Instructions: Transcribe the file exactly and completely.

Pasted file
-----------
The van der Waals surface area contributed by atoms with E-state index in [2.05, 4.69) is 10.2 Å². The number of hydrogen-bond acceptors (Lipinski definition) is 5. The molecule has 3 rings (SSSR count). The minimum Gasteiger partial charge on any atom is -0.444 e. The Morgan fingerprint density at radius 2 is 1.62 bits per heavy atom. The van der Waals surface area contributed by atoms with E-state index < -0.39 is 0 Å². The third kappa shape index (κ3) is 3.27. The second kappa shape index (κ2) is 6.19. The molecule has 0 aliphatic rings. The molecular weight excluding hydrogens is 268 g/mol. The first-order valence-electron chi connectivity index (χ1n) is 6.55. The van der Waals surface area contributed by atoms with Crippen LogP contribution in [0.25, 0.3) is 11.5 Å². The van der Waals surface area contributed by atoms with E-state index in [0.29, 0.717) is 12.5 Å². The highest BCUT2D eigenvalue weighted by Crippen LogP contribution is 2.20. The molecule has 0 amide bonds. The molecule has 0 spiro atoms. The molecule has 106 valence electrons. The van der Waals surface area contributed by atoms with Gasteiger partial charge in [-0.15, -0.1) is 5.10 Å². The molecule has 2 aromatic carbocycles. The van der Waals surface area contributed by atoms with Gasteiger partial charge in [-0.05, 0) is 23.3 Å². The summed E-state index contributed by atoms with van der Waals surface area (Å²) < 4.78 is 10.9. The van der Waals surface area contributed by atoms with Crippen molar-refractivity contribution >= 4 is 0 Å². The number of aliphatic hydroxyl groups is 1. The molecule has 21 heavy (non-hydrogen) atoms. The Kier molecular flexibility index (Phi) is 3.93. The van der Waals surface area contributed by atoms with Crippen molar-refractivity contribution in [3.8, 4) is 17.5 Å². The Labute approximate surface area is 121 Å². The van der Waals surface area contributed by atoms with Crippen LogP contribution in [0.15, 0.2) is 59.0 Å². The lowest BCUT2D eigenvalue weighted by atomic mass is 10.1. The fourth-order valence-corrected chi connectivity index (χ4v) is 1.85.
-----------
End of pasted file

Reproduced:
The van der Waals surface area contributed by atoms with E-state index in [2.05, 4.69) is 10.2 Å². The number of hydrogen-bond acceptors (Lipinski definition) is 5. The molecule has 3 rings (SSSR count). The minimum Gasteiger partial charge on any atom is -0.444 e. The Morgan fingerprint density at radius 2 is 1.62 bits per heavy atom. The van der Waals surface area contributed by atoms with E-state index < -0.39 is 0 Å². The third kappa shape index (κ3) is 3.27. The second kappa shape index (κ2) is 6.19. The molecule has 0 aliphatic rings. The molecular weight excluding hydrogens is 268 g/mol. The first-order valence-electron chi connectivity index (χ1n) is 6.55. The van der Waals surface area contributed by atoms with Crippen LogP contribution in [0.25, 0.3) is 11.5 Å². The van der Waals surface area contributed by atoms with E-state index in [0.29, 0.717) is 12.5 Å². The highest BCUT2D eigenvalue weighted by Crippen LogP contribution is 2.20. The molecule has 0 amide bonds. The molecule has 0 spiro atoms. The molecule has 106 valence electrons. The van der Waals surface area contributed by atoms with Gasteiger partial charge in [-0.15, -0.1) is 5.10 Å². The molecule has 2 aromatic carbocycles. The van der Waals surface area contributed by atoms with Gasteiger partial charge in [-0.05, 0) is 23.3 Å². The summed E-state index contributed by atoms with van der Waals surface area (Å²) < 4.78 is 10.9. The van der Waals surface area contributed by atoms with Crippen molar-refractivity contribution >= 4 is 0 Å². The number of aliphatic hydroxyl groups is 1. The molecule has 21 heavy (non-hydrogen) atoms. The Kier molecular flexibility index (Phi) is 3.93. The van der Waals surface area contributed by atoms with Crippen molar-refractivity contribution in [3.8, 4) is 17.5 Å². The Labute approximate surface area is 121 Å². The van der Waals surface area contributed by atoms with Crippen LogP contribution in [0.15, 0.2) is 59.0 Å². The lowest BCUT2D eigenvalue weighted by atomic mass is 10.1. The fourth-order valence-corrected chi connectivity index (χ4v) is 1.85.